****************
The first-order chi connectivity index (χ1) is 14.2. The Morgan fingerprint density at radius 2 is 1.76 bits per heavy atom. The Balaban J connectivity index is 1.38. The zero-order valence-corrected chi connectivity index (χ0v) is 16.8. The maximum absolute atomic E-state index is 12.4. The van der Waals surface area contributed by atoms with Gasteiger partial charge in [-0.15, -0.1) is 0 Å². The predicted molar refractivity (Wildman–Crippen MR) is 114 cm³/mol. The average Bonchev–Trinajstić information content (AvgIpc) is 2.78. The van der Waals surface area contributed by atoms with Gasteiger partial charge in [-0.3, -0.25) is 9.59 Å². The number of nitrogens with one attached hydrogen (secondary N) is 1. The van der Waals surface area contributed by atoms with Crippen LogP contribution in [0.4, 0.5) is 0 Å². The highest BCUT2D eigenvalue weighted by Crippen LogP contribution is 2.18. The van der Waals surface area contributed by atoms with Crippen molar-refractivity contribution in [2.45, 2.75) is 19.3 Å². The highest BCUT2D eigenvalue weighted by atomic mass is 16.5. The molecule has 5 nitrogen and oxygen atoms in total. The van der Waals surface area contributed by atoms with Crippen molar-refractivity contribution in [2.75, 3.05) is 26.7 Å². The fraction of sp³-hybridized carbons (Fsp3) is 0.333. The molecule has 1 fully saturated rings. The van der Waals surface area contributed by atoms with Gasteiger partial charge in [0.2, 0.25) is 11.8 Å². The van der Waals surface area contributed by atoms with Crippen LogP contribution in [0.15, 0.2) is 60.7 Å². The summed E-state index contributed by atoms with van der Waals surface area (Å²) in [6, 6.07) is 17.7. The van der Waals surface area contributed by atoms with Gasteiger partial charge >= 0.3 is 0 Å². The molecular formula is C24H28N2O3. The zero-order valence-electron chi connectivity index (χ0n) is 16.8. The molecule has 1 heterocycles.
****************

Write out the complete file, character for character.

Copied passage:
The first-order chi connectivity index (χ1) is 14.2. The Morgan fingerprint density at radius 2 is 1.76 bits per heavy atom. The Balaban J connectivity index is 1.38. The zero-order valence-corrected chi connectivity index (χ0v) is 16.8. The maximum absolute atomic E-state index is 12.4. The van der Waals surface area contributed by atoms with Gasteiger partial charge in [-0.15, -0.1) is 0 Å². The predicted molar refractivity (Wildman–Crippen MR) is 114 cm³/mol. The average Bonchev–Trinajstić information content (AvgIpc) is 2.78. The van der Waals surface area contributed by atoms with Gasteiger partial charge in [-0.3, -0.25) is 9.59 Å². The number of nitrogens with one attached hydrogen (secondary N) is 1. The van der Waals surface area contributed by atoms with Crippen LogP contribution in [0.4, 0.5) is 0 Å². The highest BCUT2D eigenvalue weighted by Crippen LogP contribution is 2.18. The van der Waals surface area contributed by atoms with Crippen molar-refractivity contribution in [2.45, 2.75) is 19.3 Å². The highest BCUT2D eigenvalue weighted by atomic mass is 16.5. The molecule has 5 nitrogen and oxygen atoms in total. The van der Waals surface area contributed by atoms with Crippen molar-refractivity contribution in [2.75, 3.05) is 26.7 Å². The fraction of sp³-hybridized carbons (Fsp3) is 0.333. The molecule has 1 fully saturated rings. The van der Waals surface area contributed by atoms with Gasteiger partial charge in [0.2, 0.25) is 11.8 Å². The van der Waals surface area contributed by atoms with Crippen LogP contribution in [0.15, 0.2) is 60.7 Å². The summed E-state index contributed by atoms with van der Waals surface area (Å²) in [6, 6.07) is 17.7. The van der Waals surface area contributed by atoms with Gasteiger partial charge >= 0.3 is 0 Å². The molecular formula is C24H28N2O3. The zero-order valence-electron chi connectivity index (χ0n) is 16.8. The molecule has 1 heterocycles.